Next messageBottom of page Link to this message By Dennis Hoshield; Oak Park MI on Saturday, April 08, 2017 - 04:16 pm:
Went to the T's storage and cleaned rhetoric fuel system... sediment bulb screen, carburetor bowl, and needle valve, etc. Did the normal prep work, and she started right up and seemed to be nonetheless for her winter stay. About 15 miles out, though.... was loosing power and speed, and could hear what sounded like a pulsing 'pish-pish-pish". Pulled over and found my problem.... well... at least the obvious one:
Well, dang. No one wants to see that. But, If the damage is only in the head then you have an easy fix. I would not freak out at this point. Source another head and gasket, install them and run it. If no additional leaks appear, Hallelujah! Good luck with your project, Bill
PS. The head might be repairable. I would not scrap it just yet. B.
That crack near the pan rail probably means really bad news.
Dennis,Private message sent.I have a replacement head for you in Lapeer mi. Les Sumner
Don't think that's a crack near the pan rail - think it's flaking paint. Think Bill's right - source another head and try her.
Yes... I hope it's just cracked paint... hope to take a better look at it tonight! Les.... thanks! I'll pop the head and check for other issues... if lower end is OK, I have been considering a Z head... but don't want to overwhelm it. If the lower end needs work, then I'll have to look at the whole picture.. :-(
I took a pic of that pan rail to remind me , water WAS bubbling there... but didn't know if it was from a crack/leak... or if the dribbled water just pooled there and was bubbling from the heat.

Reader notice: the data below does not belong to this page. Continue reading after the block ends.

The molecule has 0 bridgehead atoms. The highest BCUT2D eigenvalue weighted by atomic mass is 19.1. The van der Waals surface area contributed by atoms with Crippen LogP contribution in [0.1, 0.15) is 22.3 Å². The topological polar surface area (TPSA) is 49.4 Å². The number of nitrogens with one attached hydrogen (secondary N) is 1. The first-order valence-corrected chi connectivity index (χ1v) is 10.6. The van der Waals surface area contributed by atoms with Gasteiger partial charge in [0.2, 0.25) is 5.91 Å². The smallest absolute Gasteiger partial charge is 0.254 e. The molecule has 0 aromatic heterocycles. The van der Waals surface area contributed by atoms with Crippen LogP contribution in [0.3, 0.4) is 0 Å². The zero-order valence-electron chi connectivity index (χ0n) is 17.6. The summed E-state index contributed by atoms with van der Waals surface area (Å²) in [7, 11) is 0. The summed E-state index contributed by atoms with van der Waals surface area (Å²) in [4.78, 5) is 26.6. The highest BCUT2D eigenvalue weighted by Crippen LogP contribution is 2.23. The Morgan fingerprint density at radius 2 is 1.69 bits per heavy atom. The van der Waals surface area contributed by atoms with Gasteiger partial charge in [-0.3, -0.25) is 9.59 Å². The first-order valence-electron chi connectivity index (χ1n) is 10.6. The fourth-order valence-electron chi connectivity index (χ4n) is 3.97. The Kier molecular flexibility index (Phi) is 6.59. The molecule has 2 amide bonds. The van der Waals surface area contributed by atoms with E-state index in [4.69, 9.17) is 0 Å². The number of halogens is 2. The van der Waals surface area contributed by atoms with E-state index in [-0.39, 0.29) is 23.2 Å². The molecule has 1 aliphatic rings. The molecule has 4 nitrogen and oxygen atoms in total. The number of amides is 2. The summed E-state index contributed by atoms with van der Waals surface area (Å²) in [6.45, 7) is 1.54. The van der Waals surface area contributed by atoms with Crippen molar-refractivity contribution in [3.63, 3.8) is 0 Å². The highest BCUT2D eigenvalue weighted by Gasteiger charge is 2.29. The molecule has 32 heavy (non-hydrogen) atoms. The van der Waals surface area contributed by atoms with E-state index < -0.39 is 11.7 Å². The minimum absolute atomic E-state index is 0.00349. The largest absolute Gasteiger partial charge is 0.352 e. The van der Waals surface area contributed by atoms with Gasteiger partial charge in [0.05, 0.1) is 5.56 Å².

Crack on the surface of the head is an easy fix.
Clean it up and put a thin coat of JB weld on it.
I would be more concerned with the block. Especially behind the valve cover.
If there's water bubbling out of that pan railing area, you got a BIG problem!
I have seen many, many heads just like that. When things start to freeze think of a lake or pond...it freezes on the top first and goes down. The good thing is heads are cheap and that gave some relief when the top let go. I am afraid for your block above the valve chamber in the lower water jacket but usually that can be fixed.
The block just above the pan has no reason to freeze and crack there. Even if somehow your entire upper radiator tank emptied down into the block (very unlikely) the water would have lots of room to expand without damage. It would take gallons of water to break the block down there...more water than many radiators could hold.